Pencil and watercolour, watermark Strasburg Lily with LCV below, stamped on verso MADE IN HOLLAND, in upper right corner, inscribed on verso in pencil Zee Koet half levens groot
440 x 282 mm. (17 3/8 x 11 in.)
The common murre or common guillemot (Uria aalge) is a large auk. It is also known as the thin-billed murre in North America. It has a circumpolar distribution, occurring in low-Arctic and boreal waters in the North-Atlantic and North Pacific. It spends most of its time at sea, only coming to land to breed on rocky cliff shores or islands. Common murres have fast direct flight but are not very agile. They are more manoeuvrable underwater, typically diving to depths of 3060 metres. Common murres breed in colonies at high densities, nesting pairs may be in bodily contact with their neighbours.
In 1972 the late Laurens Bol, then director of the Dordrechts museum and specialist on Aart Schouman, was invited to examine a group of about 100 watercolours of birds and animals which were believed to be by Schouman. The Hague dealer and collector Saam Nystad was asked to go in his place. Nystad established that they were not by Schouman but by his follower, Abraham Meertens. Nystad acquired the bulk of this group. It was at the insistence of the United States customs authorities that the MADE IN HOLLAND stamp was applied to the back of all the drawings1. Meertens entered the Academy in Middelburg in 1770 and was one its founders and later one of its directors.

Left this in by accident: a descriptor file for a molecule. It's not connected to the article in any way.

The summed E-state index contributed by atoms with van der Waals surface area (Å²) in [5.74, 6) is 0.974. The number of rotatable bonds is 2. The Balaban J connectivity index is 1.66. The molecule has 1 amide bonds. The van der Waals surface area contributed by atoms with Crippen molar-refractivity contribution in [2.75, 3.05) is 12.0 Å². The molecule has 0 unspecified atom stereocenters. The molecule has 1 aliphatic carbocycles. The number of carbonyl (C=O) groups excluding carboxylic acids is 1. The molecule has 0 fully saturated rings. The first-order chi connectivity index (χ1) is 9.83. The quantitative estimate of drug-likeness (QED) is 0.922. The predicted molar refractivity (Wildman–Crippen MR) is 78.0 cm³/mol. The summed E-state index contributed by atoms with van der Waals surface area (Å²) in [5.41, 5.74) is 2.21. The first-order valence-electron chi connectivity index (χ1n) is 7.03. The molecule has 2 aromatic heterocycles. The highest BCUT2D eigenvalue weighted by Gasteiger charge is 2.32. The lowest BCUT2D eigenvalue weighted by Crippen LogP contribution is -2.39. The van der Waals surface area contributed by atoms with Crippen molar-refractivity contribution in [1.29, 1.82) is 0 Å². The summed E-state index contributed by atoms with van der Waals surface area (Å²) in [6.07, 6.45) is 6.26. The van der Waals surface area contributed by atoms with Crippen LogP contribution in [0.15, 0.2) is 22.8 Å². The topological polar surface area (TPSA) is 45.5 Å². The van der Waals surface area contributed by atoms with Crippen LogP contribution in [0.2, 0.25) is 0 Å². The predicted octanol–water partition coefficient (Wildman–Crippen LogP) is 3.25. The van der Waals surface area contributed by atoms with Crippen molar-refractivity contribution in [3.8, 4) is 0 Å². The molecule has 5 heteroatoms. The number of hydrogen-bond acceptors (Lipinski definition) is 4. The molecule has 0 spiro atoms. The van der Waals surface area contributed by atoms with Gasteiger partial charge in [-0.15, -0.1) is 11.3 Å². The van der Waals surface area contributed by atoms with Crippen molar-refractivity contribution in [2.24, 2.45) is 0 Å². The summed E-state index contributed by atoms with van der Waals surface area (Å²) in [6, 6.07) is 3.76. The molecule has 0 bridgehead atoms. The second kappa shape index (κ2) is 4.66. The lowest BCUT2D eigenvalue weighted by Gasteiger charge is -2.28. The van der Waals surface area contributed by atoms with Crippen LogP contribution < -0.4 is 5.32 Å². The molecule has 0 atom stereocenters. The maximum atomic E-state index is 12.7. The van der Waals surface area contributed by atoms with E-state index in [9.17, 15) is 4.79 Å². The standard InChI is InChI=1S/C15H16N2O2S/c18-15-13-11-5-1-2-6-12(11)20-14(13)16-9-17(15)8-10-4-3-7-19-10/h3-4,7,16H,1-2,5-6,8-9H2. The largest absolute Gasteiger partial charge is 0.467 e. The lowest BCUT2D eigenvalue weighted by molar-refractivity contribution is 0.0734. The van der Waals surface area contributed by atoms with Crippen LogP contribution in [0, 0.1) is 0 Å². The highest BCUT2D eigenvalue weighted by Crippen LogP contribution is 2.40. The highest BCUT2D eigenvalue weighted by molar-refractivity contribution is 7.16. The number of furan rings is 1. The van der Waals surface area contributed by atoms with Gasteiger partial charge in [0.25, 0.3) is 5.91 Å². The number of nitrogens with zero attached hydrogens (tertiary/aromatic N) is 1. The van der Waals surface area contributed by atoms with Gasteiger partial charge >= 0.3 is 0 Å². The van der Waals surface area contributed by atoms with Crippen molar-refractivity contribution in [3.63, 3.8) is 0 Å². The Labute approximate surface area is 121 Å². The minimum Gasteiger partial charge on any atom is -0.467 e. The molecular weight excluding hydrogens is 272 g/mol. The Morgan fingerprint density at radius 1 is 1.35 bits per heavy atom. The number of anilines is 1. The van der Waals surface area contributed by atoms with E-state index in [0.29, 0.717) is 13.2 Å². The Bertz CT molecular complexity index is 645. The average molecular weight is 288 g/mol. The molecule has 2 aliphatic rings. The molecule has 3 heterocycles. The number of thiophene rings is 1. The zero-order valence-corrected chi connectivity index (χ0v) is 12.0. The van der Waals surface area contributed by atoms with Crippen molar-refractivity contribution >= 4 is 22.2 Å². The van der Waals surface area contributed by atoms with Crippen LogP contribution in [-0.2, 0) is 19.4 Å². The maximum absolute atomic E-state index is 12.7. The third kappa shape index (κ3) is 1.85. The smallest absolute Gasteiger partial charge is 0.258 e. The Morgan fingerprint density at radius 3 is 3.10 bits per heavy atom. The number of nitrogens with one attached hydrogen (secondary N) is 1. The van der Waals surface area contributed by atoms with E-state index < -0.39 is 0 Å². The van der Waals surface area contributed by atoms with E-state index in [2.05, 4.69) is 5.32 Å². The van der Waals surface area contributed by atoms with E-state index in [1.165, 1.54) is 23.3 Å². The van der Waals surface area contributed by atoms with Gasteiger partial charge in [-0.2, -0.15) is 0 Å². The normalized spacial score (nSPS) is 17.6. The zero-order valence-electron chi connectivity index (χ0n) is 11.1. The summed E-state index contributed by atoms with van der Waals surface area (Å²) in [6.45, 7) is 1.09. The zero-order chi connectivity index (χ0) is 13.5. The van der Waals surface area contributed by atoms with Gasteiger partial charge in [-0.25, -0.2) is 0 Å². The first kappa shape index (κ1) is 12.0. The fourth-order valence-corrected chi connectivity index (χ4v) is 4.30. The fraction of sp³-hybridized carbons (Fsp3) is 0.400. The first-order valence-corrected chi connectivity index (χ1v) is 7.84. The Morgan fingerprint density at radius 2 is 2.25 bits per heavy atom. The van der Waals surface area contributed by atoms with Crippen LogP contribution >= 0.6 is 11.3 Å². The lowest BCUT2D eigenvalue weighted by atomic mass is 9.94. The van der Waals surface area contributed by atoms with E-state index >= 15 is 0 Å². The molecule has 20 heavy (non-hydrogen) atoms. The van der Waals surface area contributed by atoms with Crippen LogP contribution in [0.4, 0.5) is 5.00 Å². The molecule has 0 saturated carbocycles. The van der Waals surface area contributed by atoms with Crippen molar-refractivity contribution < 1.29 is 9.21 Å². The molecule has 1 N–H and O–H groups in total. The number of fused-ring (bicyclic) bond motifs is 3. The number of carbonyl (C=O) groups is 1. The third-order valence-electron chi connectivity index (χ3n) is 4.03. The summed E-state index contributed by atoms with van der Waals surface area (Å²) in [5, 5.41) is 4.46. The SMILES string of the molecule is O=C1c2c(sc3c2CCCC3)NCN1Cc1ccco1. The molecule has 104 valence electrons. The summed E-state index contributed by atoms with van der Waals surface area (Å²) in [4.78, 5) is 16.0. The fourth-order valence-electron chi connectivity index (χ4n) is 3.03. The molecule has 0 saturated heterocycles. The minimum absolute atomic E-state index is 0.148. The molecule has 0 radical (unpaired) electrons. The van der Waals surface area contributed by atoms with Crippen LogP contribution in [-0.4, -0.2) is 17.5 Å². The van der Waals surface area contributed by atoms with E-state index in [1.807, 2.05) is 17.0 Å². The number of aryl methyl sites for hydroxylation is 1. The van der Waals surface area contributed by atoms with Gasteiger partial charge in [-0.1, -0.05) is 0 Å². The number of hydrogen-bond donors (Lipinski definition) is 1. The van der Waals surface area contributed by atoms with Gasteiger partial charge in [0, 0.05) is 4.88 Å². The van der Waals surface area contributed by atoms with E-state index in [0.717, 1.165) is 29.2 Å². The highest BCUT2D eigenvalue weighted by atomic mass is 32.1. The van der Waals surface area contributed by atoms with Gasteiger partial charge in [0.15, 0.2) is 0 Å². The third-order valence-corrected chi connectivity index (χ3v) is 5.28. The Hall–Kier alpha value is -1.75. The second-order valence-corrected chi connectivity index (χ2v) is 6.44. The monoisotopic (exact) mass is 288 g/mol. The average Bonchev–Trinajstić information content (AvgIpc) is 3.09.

Our drawing is typical of Abraham Meertens style and compares well to many of the artists works. The subject of our drawing was probably chosen from one of the fashionable menageries, such as the richly maintained royal collection of the Stadholder Prince Willem V at the Kleine Loo, in The Hague, and at the Oude Loo near Apeldoorn.1
1. Amsterdam, Museum Het Rembrandthuis, and Dordrechts Museum 1994-5, Kleur & Raffinement. Tekeningen uit de Unicorno collectie, exhib. cat., p.26 and pp.118-9, cat.54. Another drawing from this group is now in a private collection, see Crispian Riley-Smith, Master Drawings, 7 July-12 July 2002, number 12 of A Black Cock and a Grey Hen.